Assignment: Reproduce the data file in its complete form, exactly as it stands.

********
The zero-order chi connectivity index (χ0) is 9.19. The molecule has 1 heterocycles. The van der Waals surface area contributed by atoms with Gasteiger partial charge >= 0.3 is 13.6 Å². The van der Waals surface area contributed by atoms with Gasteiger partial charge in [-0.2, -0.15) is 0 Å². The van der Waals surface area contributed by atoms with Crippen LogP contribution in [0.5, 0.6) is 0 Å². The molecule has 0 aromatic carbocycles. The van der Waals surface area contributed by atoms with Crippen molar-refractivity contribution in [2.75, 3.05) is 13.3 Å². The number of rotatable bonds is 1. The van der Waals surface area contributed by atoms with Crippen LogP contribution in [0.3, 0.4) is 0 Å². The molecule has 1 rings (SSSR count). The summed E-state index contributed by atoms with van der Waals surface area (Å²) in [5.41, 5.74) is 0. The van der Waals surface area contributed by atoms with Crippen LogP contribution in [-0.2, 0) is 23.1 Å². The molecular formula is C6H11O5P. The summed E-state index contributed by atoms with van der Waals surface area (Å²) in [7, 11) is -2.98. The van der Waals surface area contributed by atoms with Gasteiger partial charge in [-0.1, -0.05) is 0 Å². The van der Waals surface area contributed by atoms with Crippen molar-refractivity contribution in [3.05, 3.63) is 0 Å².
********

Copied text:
The zero-order chi connectivity index (χ0) is 9.19. The molecule has 1 heterocycles. The van der Waals surface area contributed by atoms with Gasteiger partial charge >= 0.3 is 13.6 Å². The van der Waals surface area contributed by atoms with Gasteiger partial charge in [-0.2, -0.15) is 0 Å². The van der Waals surface area contributed by atoms with Crippen LogP contribution in [0.5, 0.6) is 0 Å². The molecule has 0 aromatic carbocycles. The van der Waals surface area contributed by atoms with Crippen molar-refractivity contribution in [2.75, 3.05) is 13.3 Å². The number of rotatable bonds is 1. The van der Waals surface area contributed by atoms with Crippen LogP contribution in [0.3, 0.4) is 0 Å². The molecule has 1 rings (SSSR count). The summed E-state index contributed by atoms with van der Waals surface area (Å²) in [5.41, 5.74) is 0. The van der Waals surface area contributed by atoms with Crippen LogP contribution in [-0.2, 0) is 23.1 Å². The molecular formula is C6H11O5P. The summed E-state index contributed by atoms with van der Waals surface area (Å²) in [7, 11) is -2.98. The van der Waals surface area contributed by atoms with Gasteiger partial charge in [-0.1, -0.05) is 0 Å². The van der Waals surface area contributed by atoms with Crippen molar-refractivity contribution in [3.05, 3.63) is 0 Å².